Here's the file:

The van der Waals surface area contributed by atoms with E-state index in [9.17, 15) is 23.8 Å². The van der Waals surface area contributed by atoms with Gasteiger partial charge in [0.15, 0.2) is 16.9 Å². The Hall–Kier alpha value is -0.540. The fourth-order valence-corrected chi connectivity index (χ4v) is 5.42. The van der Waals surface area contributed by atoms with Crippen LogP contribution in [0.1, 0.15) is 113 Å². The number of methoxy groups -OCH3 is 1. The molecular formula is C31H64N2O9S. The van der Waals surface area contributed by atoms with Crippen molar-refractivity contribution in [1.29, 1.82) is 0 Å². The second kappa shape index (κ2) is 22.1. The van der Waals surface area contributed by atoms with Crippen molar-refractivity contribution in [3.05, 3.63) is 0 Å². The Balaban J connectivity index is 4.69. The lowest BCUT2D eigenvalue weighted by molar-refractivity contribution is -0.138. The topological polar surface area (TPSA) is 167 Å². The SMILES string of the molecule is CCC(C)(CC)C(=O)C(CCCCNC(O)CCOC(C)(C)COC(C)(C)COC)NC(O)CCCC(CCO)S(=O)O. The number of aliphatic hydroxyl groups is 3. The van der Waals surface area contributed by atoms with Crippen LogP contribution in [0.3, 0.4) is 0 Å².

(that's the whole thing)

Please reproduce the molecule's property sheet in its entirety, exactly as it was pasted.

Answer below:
The van der Waals surface area contributed by atoms with E-state index in [9.17, 15) is 23.8 Å². The van der Waals surface area contributed by atoms with Gasteiger partial charge in [0.15, 0.2) is 16.9 Å². The Hall–Kier alpha value is -0.540. The fourth-order valence-corrected chi connectivity index (χ4v) is 5.42. The van der Waals surface area contributed by atoms with Crippen LogP contribution in [0.1, 0.15) is 113 Å². The number of methoxy groups -OCH3 is 1. The molecular formula is C31H64N2O9S. The van der Waals surface area contributed by atoms with Crippen molar-refractivity contribution in [1.29, 1.82) is 0 Å². The second kappa shape index (κ2) is 22.1. The van der Waals surface area contributed by atoms with Crippen molar-refractivity contribution in [3.05, 3.63) is 0 Å². The Balaban J connectivity index is 4.69. The lowest BCUT2D eigenvalue weighted by molar-refractivity contribution is -0.138. The topological polar surface area (TPSA) is 167 Å². The SMILES string of the molecule is CCC(C)(CC)C(=O)C(CCCCNC(O)CCOC(C)(C)COC(C)(C)COC)NC(O)CCCC(CCO)S(=O)O. The number of aliphatic hydroxyl groups is 3. The van der Waals surface area contributed by atoms with Crippen LogP contribution in [0.3, 0.4) is 0 Å².